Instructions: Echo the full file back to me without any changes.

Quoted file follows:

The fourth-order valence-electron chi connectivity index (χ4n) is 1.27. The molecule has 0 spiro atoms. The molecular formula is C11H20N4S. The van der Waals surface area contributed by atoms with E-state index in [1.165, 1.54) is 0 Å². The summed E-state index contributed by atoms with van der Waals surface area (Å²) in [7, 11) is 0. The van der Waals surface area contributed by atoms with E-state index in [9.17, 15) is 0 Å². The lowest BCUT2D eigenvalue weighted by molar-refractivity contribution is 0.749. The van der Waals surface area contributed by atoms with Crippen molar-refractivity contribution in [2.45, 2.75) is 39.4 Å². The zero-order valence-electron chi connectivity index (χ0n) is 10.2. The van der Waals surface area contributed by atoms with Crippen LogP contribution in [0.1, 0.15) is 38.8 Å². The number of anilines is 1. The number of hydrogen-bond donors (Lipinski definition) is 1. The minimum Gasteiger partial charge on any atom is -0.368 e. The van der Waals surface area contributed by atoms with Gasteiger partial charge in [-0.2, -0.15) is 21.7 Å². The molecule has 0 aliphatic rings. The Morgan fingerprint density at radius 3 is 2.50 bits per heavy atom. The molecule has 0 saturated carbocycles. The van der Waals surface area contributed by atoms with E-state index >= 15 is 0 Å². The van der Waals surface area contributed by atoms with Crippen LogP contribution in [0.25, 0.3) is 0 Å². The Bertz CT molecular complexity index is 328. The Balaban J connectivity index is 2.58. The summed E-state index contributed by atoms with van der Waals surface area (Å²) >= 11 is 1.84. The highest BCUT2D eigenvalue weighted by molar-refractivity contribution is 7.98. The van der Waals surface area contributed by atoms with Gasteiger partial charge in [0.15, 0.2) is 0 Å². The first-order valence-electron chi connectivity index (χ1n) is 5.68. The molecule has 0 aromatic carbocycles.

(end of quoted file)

The fourth-order valence-electron chi connectivity index (χ4n) is 1.27. The molecule has 0 spiro atoms. The molecular formula is C11H20N4S. The van der Waals surface area contributed by atoms with E-state index in [1.165, 1.54) is 0 Å². The summed E-state index contributed by atoms with van der Waals surface area (Å²) in [7, 11) is 0. The van der Waals surface area contributed by atoms with E-state index in [9.17, 15) is 0 Å². The lowest BCUT2D eigenvalue weighted by molar-refractivity contribution is 0.749. The van der Waals surface area contributed by atoms with Crippen molar-refractivity contribution in [2.45, 2.75) is 39.4 Å². The zero-order valence-electron chi connectivity index (χ0n) is 10.2. The van der Waals surface area contributed by atoms with Crippen LogP contribution in [0.1, 0.15) is 38.8 Å². The number of anilines is 1. The number of hydrogen-bond donors (Lipinski definition) is 1. The minimum Gasteiger partial charge on any atom is -0.368 e. The van der Waals surface area contributed by atoms with Gasteiger partial charge in [-0.2, -0.15) is 21.7 Å². The molecule has 0 aliphatic rings. The Morgan fingerprint density at radius 3 is 2.50 bits per heavy atom. The molecule has 0 saturated carbocycles. The van der Waals surface area contributed by atoms with E-state index >= 15 is 0 Å². The van der Waals surface area contributed by atoms with Crippen LogP contribution in [0.25, 0.3) is 0 Å². The Bertz CT molecular complexity index is 328. The Balaban J connectivity index is 2.58. The summed E-state index contributed by atoms with van der Waals surface area (Å²) >= 11 is 1.84. The highest BCUT2D eigenvalue weighted by molar-refractivity contribution is 7.98. The van der Waals surface area contributed by atoms with Gasteiger partial charge in [0.15, 0.2) is 0 Å². The first-order valence-electron chi connectivity index (χ1n) is 5.68. The molecule has 0 aromatic carbocycles.